The titans who won key battle


October 6, 2006

Ralph Erskine cracks open a tale of the men and their Heath Robinson machines that decrypted German ciphers

Colossus was the special-purpose electronic computer used by Bletchley Park code-breakers to solve messages enciphered on the German Lorenz SZ 40/42 teleprinter cipher machine, which was code-named Tunny.

Colossus entered service in February 1944, but Bletchley had attacked Tunny manually from 1941 onwards. A substantial part of this book explains how Tunny messages were broken, while about ten of its 48 chapters and appendices concern Colossus itself.

Cracking Tunny traffic was initially slow. Later, "depths" (messages transmitted with identical machine settings) and poor German procedures enabled Bletchley to read nearly every Tunny message from June until October 1942, when a weak indicating system was changed. Tommy Flowers, the inventor of Colossus, describes being astonished that "the Germans never realised that their secret code could be broken". However, wartime German records and a postwar US Target Intelligence Committee (Ticom) interrogation report show that they knew about Tunny's weaknesses, which is why they improved it constantly.

In a brilliant feat of cryptanalysis, Bill Tutte, a diffident Cambridge University chemistry research student, had deduced Tunny's structure from a stretch of Tunny key (characters used to encipher plain text) found by Colonel John Tiltman in August 1941. Bletchley's research section then joined in to solve the complete machine by January 1942. They discovered that Tunny incorporated two sets of five mechanical wheels, with one set stepping irregularly, controlled by two so-called motor wheels. The wheels had a total of 501 settable cams that produced the equivalents of teleprinter "marks" and "spaces" and endowed Tunny with an astronomical key-space. The output of both sets of wheels was combined to generate streams of key, which were added to Baudot-Murray teleprinter code to encipher it.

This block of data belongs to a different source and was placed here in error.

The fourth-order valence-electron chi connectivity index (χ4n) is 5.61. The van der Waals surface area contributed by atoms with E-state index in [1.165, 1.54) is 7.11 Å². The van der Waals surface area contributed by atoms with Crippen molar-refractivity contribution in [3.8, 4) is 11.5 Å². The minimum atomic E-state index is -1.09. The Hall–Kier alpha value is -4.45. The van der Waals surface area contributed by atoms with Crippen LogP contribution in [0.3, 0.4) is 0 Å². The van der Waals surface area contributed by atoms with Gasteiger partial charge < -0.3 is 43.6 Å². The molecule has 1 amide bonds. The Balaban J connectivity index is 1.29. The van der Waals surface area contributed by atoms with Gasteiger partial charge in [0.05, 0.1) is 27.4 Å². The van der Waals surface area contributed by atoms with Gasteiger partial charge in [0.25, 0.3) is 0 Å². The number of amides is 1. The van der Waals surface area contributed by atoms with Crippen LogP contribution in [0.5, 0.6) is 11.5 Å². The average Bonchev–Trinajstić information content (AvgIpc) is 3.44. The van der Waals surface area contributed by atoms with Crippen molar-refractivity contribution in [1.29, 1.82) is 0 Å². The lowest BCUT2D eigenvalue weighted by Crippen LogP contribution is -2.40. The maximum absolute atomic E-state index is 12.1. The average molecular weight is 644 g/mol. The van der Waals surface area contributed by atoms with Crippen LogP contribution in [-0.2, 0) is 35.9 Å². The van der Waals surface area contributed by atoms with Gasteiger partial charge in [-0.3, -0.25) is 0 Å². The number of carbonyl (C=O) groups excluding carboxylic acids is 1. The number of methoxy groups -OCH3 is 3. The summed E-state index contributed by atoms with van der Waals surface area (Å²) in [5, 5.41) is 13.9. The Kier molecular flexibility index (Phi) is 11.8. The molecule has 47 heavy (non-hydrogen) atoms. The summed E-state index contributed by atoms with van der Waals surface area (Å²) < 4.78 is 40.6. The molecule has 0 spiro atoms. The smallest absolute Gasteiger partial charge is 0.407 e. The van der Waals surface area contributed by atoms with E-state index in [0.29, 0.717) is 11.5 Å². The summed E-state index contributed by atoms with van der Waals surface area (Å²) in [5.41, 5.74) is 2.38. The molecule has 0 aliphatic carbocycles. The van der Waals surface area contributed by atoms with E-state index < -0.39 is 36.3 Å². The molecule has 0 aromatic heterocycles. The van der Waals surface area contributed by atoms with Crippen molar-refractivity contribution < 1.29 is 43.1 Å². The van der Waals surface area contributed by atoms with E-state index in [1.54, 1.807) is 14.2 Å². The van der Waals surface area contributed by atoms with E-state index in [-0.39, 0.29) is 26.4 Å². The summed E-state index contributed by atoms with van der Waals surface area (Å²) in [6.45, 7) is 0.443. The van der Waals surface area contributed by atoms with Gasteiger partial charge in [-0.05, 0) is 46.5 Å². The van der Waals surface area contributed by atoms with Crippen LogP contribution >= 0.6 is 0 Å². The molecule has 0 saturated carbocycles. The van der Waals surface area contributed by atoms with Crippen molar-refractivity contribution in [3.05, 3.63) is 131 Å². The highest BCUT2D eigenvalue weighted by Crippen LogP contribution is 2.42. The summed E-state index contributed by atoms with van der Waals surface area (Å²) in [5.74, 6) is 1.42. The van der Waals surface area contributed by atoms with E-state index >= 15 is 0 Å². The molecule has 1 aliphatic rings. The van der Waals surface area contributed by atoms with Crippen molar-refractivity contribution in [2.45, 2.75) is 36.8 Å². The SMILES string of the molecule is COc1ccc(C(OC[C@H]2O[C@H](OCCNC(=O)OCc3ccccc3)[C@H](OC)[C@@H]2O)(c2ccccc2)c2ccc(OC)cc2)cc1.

As Tunny became more complex, breaking messages manually became increasingly difficult. However, being electromechanical, Tunny could produce only pseudo-random key, which left various statistical and linguistic characteristics in messages open to exploitation. Tutte invented a statistical method for breaking single Tunny messages in November 1942, but it would have taken years to manually make the calculations for even one message. Max Newman, a Cambridge mathematician (and a "supreme facilitator") proposed fast machinery for the purpose. The device, nicknamed Heath Robinson after the cartoonist, entered service in June 1943. It had few valves and was not wholly successful, being slow and unable to fully synchronise the two paper tapes being compared. But it was vital to subsequent successes because it revealed problems that were later eliminated when designing Colossus.